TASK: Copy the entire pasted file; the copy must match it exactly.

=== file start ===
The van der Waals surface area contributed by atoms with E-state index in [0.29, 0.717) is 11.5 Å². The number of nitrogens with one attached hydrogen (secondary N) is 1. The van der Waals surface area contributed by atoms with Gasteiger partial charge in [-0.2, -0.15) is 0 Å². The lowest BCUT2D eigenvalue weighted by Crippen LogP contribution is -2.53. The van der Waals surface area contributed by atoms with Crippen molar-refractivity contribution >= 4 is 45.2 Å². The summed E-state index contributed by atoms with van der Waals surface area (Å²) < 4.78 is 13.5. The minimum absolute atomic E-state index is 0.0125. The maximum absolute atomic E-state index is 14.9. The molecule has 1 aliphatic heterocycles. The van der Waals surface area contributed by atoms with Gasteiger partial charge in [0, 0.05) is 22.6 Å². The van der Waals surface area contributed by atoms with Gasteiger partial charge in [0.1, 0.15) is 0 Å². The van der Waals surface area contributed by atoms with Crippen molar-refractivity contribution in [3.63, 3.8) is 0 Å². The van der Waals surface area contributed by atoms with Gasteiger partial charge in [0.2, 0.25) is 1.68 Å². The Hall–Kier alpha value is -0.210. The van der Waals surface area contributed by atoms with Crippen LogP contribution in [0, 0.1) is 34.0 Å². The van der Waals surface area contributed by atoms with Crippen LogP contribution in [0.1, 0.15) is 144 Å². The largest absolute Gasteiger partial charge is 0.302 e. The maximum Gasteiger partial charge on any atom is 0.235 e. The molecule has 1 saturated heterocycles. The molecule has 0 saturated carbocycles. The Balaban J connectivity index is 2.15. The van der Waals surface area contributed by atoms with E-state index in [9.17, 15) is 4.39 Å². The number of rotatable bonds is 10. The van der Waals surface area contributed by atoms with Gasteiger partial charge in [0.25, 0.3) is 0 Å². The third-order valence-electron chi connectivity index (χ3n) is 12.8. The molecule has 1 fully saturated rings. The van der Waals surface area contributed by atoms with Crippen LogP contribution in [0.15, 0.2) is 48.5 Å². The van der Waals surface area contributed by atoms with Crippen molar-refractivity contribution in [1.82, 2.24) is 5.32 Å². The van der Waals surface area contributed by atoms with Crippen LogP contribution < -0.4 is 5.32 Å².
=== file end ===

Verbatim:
The van der Waals surface area contributed by atoms with E-state index in [0.29, 0.717) is 11.5 Å². The number of nitrogens with one attached hydrogen (secondary N) is 1. The van der Waals surface area contributed by atoms with Gasteiger partial charge in [-0.2, -0.15) is 0 Å². The lowest BCUT2D eigenvalue weighted by Crippen LogP contribution is -2.53. The van der Waals surface area contributed by atoms with Crippen molar-refractivity contribution >= 4 is 45.2 Å². The summed E-state index contributed by atoms with van der Waals surface area (Å²) < 4.78 is 13.5. The minimum absolute atomic E-state index is 0.0125. The maximum absolute atomic E-state index is 14.9. The molecule has 1 aliphatic heterocycles. The van der Waals surface area contributed by atoms with Gasteiger partial charge in [0, 0.05) is 22.6 Å². The van der Waals surface area contributed by atoms with Gasteiger partial charge in [0.1, 0.15) is 0 Å². The van der Waals surface area contributed by atoms with Crippen molar-refractivity contribution in [3.63, 3.8) is 0 Å². The van der Waals surface area contributed by atoms with Gasteiger partial charge in [0.2, 0.25) is 1.68 Å². The Hall–Kier alpha value is -0.210. The van der Waals surface area contributed by atoms with Crippen LogP contribution in [0, 0.1) is 34.0 Å². The van der Waals surface area contributed by atoms with Crippen LogP contribution in [0.1, 0.15) is 144 Å². The largest absolute Gasteiger partial charge is 0.302 e. The maximum Gasteiger partial charge on any atom is 0.235 e. The molecule has 1 saturated heterocycles. The molecule has 0 saturated carbocycles. The Balaban J connectivity index is 2.15. The van der Waals surface area contributed by atoms with E-state index in [9.17, 15) is 4.39 Å². The number of rotatable bonds is 10. The van der Waals surface area contributed by atoms with Gasteiger partial charge in [0.25, 0.3) is 0 Å². The third-order valence-electron chi connectivity index (χ3n) is 12.8. The molecule has 1 fully saturated rings. The van der Waals surface area contributed by atoms with Crippen LogP contribution in [0.15, 0.2) is 48.5 Å². The van der Waals surface area contributed by atoms with Crippen molar-refractivity contribution in [1.82, 2.24) is 5.32 Å². The van der Waals surface area contributed by atoms with Crippen LogP contribution < -0.4 is 5.32 Å².